instructor salaries, travel expenses, classroom materials, even a training facility. The state will also custom-tailor a training program as part of its incentives.
* Repeal of the intangibles tax. The General Assembly this year ash-canned its tax on stocks and bonds, which benefits both companies and individuals to
the tune of about $127 million.
* Reductions in unemployment insurance taxes. The state has lowered its
rates for the third year in a row, and now has the lowest unemployment insurance tax rate in the country.
* The Industrial Recruitment Competitive Fund, which has provided about $12 million to help cinch the deal with companies considering locating or staying in North Carolina. The state says it has brought in 10,000 jobs and $1 billion in economic investment.
* The Jobs Creation Tax Credit, providing companies with $2,800 in tax credits over four years for each new job created in distressed counties.
* The Industrial Development Fund, which provides distressed counties up to
$2,400 for each new job created, up to a maximum $250,000 for renovating buildings or providing infrastructure.
The next steps
If the N.C. Economic Development Board gets its way next year, the state would go further. It would grant tax credits of up to $4,000 for each job in the 25 most economically-distressed counties, extend tax credits to non-manufacturing firms that do 75 percent of their business out-of-state and give tax credits for research and development, among other things.
The board says those incentives may be necessary for North Carolina to
compete with other states like Alabama and Virginia, which offered much larger incentives packages than North Carolina for recent industrial prizes. Gov. Jim Hunt called the N.C. offer to Mercedes-Benz a prudent package, but it surely looked like one giant giveaway to many who doubt the wisdom on special economic incentives.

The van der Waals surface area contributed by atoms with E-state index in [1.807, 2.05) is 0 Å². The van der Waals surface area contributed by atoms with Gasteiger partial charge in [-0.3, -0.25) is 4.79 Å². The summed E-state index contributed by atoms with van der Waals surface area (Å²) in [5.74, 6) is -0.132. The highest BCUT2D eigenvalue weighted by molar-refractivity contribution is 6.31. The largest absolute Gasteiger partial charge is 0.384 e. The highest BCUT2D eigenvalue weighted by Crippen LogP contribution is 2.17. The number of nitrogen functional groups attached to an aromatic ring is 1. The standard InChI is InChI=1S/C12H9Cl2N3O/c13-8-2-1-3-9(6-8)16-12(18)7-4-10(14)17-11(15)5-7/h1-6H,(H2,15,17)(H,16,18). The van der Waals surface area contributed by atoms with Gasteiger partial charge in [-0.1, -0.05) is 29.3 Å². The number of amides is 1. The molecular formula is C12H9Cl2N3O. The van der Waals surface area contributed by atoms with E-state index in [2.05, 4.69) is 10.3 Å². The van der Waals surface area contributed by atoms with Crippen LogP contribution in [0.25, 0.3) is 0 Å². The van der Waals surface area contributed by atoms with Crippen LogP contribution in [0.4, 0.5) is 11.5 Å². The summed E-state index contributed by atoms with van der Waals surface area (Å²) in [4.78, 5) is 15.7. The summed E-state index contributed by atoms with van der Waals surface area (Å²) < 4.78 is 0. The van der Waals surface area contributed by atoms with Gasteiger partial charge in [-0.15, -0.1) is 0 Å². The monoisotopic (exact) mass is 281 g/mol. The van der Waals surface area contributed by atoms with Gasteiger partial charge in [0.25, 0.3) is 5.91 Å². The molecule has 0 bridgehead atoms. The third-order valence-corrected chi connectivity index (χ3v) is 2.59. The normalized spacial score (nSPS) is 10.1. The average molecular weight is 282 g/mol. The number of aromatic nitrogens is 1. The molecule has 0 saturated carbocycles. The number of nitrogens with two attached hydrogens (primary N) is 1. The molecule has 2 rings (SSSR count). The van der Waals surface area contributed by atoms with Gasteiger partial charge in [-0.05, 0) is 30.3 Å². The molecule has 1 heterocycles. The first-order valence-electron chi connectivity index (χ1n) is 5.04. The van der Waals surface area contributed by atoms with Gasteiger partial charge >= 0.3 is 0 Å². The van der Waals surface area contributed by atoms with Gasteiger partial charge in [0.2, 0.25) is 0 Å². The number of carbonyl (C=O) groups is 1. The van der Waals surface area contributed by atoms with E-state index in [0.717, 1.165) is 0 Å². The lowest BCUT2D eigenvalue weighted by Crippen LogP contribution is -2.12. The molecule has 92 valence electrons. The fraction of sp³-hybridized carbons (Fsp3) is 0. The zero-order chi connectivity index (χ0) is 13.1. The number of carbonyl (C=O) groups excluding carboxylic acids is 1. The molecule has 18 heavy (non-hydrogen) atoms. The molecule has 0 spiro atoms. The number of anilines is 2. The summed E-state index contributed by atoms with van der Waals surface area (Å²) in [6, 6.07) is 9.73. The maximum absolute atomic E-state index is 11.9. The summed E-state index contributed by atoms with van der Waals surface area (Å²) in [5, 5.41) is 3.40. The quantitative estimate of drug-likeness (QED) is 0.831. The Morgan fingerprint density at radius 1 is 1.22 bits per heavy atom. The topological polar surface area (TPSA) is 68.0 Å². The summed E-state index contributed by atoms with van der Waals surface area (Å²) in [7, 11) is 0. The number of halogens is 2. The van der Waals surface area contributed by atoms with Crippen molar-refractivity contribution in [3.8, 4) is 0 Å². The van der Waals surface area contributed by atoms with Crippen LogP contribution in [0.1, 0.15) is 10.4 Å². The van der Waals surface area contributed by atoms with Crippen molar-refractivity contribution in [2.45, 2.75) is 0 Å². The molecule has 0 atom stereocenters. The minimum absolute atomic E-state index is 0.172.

An admirable position
Meanwhile, the state retains its admirable position as one of the best places to bring a company. The publication Plant Sites & Parks, after surveying more than 500 executives for their preferences, last week rated North Carolina first in the nation for overall attractiveness. That raises the question: If North Carolina is already the most attractive state for economic development, why does it need to expand its definition of ``public purpose'' to attract economic development?
When the N.C. Supreme Court in 1968 struck down the N.C. Industrial Development Financing Authority, then-Associate Justice Susie Sharp concluded that it was difficult to be precise about the term. But for an expenditure to be public, she wrote in the majority opinion, ``its benefits must be in common and not for particular persons, interests or estates; the ultimate net gain or advantage must be the public's. . . . ``
Twenty-seven years later, we're still arguing about what's a public purpose. Maybe the Supreme Court will come up with a better definition this time around.
Jack Betts is an Observer associate editor based in Raleigh.
Used with permission.
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Copyright © 1995, The Charlotte Observer.